A thrillingly elegant yet raw evocation of a woman clawing her way to a creative life, inspired by the story of surrealist artist Leonora Carrington.
We grant men a right to solitude. Why can't we do the same for women?
Born into a wealthy family in northern England and sent to boarding school to be educated by nuns, Ivory Frame rebels. She escapes to inter-war Paris, where she finds herself through art, and falls in with the most brilliantly bohemian set: the surrealists.
Torn between an intense love affair with a married Russian painter and her soaring ambition to create, Ivory's life is violently interrupted by the Second World War. She flees from Europe, leaving behind her friends, her art, and her love.
Now over ninety, Ivory labours defiantly in the frozen north on her last, greatest work - a vast account of animal languages - alone except for her sharp research assistant, Skeet.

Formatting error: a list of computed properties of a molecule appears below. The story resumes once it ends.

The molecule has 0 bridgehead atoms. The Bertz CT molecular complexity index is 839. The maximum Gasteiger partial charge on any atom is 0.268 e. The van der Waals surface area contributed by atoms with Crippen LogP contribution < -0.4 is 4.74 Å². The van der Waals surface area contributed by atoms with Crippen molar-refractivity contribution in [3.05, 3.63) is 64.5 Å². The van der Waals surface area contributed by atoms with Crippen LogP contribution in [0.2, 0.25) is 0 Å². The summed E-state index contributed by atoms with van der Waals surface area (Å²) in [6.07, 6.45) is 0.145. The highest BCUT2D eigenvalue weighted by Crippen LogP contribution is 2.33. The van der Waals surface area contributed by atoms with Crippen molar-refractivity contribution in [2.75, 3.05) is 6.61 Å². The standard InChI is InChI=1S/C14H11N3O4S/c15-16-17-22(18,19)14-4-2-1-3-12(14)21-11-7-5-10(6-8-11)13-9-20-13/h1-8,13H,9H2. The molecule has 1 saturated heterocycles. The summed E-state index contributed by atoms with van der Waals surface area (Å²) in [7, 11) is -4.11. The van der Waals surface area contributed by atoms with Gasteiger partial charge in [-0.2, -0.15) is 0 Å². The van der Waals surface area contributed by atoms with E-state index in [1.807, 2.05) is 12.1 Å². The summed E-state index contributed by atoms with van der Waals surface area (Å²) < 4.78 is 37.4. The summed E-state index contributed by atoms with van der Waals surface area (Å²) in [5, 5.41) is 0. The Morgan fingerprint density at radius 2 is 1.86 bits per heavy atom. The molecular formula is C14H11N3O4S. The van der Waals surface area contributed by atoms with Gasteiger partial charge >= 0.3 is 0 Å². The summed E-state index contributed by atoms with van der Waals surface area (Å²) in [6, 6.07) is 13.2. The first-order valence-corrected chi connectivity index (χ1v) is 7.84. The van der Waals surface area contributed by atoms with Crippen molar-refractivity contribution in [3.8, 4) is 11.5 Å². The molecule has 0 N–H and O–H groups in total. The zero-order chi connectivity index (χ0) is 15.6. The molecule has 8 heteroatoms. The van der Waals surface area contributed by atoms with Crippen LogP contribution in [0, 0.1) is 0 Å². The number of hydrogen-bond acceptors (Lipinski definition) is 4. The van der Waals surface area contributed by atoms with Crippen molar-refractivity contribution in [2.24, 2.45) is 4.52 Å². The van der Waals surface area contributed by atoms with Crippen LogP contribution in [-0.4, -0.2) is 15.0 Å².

And then unexpected news from the past arrives: this magnificently fervent, complex woman is told that she has a grandchild, despite never having had a child of her own ...
Heidi Sopinka has worked as a bush cook in the Yukon, a travel writer in Southeast Asia, a helicopter pilot, a magazine editor, and is co-founder and co-designer at Horses Atelier. She is widely published as a journalist in Canada, where she won a national magazine award and was The Globe and Mail's environment columnist. She has also written for The Believer. The Dictionary of Animal Languages, is her first novel.